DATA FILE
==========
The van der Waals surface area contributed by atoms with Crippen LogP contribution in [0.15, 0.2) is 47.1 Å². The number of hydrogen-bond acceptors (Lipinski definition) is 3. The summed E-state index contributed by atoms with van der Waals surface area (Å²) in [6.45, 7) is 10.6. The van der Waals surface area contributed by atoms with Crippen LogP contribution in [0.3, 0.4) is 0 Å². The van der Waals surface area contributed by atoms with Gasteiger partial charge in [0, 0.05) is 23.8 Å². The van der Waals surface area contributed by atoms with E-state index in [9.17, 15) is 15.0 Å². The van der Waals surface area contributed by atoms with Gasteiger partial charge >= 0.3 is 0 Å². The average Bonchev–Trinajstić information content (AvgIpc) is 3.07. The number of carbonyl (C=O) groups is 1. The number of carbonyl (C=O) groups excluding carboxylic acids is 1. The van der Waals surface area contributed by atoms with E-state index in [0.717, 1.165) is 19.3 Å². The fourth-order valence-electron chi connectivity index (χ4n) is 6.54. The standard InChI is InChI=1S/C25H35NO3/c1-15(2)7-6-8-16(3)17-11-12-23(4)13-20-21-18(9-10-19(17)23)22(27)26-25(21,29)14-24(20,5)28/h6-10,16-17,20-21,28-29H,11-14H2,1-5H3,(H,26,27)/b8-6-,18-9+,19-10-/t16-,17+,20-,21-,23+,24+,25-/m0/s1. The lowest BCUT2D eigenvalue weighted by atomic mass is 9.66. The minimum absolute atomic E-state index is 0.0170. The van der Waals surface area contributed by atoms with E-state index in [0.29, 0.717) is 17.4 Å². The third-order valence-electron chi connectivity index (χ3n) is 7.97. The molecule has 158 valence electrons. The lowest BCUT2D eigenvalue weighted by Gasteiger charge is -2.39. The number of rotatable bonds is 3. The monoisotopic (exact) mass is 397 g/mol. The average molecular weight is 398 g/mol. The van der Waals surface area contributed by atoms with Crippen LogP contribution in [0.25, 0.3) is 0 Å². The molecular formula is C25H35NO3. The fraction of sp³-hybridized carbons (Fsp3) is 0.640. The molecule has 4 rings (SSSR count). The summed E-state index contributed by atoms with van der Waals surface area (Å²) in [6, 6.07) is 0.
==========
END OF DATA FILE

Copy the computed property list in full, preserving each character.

The van der Waals surface area contributed by atoms with Crippen LogP contribution in [0.15, 0.2) is 47.1 Å². The number of hydrogen-bond acceptors (Lipinski definition) is 3. The summed E-state index contributed by atoms with van der Waals surface area (Å²) in [6.45, 7) is 10.6. The van der Waals surface area contributed by atoms with Crippen LogP contribution in [0.3, 0.4) is 0 Å². The van der Waals surface area contributed by atoms with Gasteiger partial charge in [0, 0.05) is 23.8 Å². The van der Waals surface area contributed by atoms with E-state index in [9.17, 15) is 15.0 Å². The van der Waals surface area contributed by atoms with Gasteiger partial charge >= 0.3 is 0 Å². The average Bonchev–Trinajstić information content (AvgIpc) is 3.07. The number of carbonyl (C=O) groups is 1. The number of carbonyl (C=O) groups excluding carboxylic acids is 1. The van der Waals surface area contributed by atoms with E-state index in [0.717, 1.165) is 19.3 Å². The fourth-order valence-electron chi connectivity index (χ4n) is 6.54. The standard InChI is InChI=1S/C25H35NO3/c1-15(2)7-6-8-16(3)17-11-12-23(4)13-20-21-18(9-10-19(17)23)22(27)26-25(21,29)14-24(20,5)28/h6-10,16-17,20-21,28-29H,11-14H2,1-5H3,(H,26,27)/b8-6-,18-9+,19-10-/t16-,17+,20-,21-,23+,24+,25-/m0/s1. The lowest BCUT2D eigenvalue weighted by atomic mass is 9.66. The minimum absolute atomic E-state index is 0.0170. The van der Waals surface area contributed by atoms with E-state index in [0.29, 0.717) is 17.4 Å². The third-order valence-electron chi connectivity index (χ3n) is 7.97. The molecule has 158 valence electrons. The lowest BCUT2D eigenvalue weighted by Gasteiger charge is -2.39. The number of rotatable bonds is 3. The monoisotopic (exact) mass is 397 g/mol. The average molecular weight is 398 g/mol. The van der Waals surface area contributed by atoms with Crippen LogP contribution in [0.25, 0.3) is 0 Å². The molecular formula is C25H35NO3. The fraction of sp³-hybridized carbons (Fsp3) is 0.640. The molecule has 4 rings (SSSR count). The summed E-state index contributed by atoms with van der Waals surface area (Å²) in [6, 6.07) is 0.